Over the last ten years, alternate reality games (ARGs) have rapidly emerged and transformed in response to the adoption of mobile and social technologies. Niantic, The Pokémon Company and Nintendo’s recent launch of Pokémon Go (2016) and accessories for the game are all signs that the future of play may be shaped by the very social networks people have helped to create (Nakamura & Takashi, 2016). In tandem with the rise of these technologies is an ever-increasing community of people with 21st century media literacy skills for deconstructing and reconstructing narratives that have the potential to equally influence the flow of mainstream media (Bonsignore, Moulder, Neustaedter, Kraus, Hansen, & Druin, 2012). This new form of content creation leverages the mass adoption of mobility for real-time access to information, resources, and tools, unique conditions that have previously been unavailable to technologists, designers, and artists who produce these ARGs. Some scholars (Isbister, Flanagan, & Hash, 2010) suggest these new forms mark a shift in the craft of interaction design as they are based on experiences that are open-ended and lack determined outcomes. Instead, they support intrinsic qualities, such as the feeling of working collaboratively and the ability to solve complex problems (McGonigal, 2012).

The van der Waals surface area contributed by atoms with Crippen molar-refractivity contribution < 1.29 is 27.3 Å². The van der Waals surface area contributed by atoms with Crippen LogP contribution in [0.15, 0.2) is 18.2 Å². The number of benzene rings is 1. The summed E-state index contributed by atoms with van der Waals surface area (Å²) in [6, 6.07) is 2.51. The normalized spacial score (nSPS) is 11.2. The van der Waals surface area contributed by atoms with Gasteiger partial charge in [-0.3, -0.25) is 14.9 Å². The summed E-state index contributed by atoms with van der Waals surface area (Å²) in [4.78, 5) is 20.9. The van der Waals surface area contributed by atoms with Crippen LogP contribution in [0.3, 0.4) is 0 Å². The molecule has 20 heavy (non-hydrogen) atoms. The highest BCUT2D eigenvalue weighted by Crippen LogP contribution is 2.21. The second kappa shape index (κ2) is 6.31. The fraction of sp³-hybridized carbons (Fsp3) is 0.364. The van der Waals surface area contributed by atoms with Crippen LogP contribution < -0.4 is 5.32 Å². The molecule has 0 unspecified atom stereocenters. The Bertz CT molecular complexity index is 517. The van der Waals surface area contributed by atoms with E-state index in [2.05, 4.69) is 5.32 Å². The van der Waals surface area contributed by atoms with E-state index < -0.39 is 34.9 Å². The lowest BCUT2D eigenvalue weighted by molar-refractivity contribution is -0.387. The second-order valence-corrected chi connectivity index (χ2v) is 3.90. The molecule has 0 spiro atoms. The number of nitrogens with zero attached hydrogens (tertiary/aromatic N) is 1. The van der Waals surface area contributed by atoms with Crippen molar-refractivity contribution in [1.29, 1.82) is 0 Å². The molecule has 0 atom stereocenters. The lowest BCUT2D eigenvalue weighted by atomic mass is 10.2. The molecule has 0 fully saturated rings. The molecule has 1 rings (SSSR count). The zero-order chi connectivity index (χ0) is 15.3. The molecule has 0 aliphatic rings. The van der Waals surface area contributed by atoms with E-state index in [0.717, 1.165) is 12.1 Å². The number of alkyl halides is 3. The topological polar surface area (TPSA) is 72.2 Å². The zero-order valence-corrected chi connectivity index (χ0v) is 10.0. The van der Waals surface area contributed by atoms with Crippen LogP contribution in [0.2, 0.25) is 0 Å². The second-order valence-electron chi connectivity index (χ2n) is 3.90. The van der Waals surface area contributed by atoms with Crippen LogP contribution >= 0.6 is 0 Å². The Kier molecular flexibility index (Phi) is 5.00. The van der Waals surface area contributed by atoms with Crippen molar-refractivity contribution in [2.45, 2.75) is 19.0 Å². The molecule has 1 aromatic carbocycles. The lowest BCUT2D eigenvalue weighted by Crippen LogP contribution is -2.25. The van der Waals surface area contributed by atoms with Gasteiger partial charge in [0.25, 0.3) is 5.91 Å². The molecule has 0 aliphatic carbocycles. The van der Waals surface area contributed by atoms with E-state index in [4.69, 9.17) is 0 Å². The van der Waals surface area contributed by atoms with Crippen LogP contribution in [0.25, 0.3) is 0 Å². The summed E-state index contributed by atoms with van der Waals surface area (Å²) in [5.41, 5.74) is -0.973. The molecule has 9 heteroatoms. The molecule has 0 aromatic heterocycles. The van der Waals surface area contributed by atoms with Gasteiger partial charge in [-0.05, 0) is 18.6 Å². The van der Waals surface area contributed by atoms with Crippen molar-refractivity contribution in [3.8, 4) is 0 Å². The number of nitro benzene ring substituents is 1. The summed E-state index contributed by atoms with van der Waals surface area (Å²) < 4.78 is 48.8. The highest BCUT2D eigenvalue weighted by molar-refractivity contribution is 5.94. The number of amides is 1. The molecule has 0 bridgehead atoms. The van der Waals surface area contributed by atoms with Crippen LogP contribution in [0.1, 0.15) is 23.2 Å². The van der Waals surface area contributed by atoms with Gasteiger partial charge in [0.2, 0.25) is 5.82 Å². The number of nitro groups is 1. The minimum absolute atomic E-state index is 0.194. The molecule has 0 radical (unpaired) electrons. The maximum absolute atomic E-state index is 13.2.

The proposed PhD thesis Transcoding Place Through Digital Media, is a multiple case study examining three alternate reality games designed to collaboratively engage people in solving problems associated to climate change. I seek to understand how patterns in open-narrative design can support Designers in the games they make. At this stage of the research, patterns will be generally defined as the analysis of trajectories through geographic and virtual places, game mechanics and fan contributions.

This study is a continuation of my master’s thesis Transcoding Place (2010), and other research projects under the Community Creation of Digital Media for Pervasive Games (2011-2013) funded by SSHRC with principle investigators Dr. Carman Neustaedter and Dr. Ron Wakkary, Simon Fraser University.

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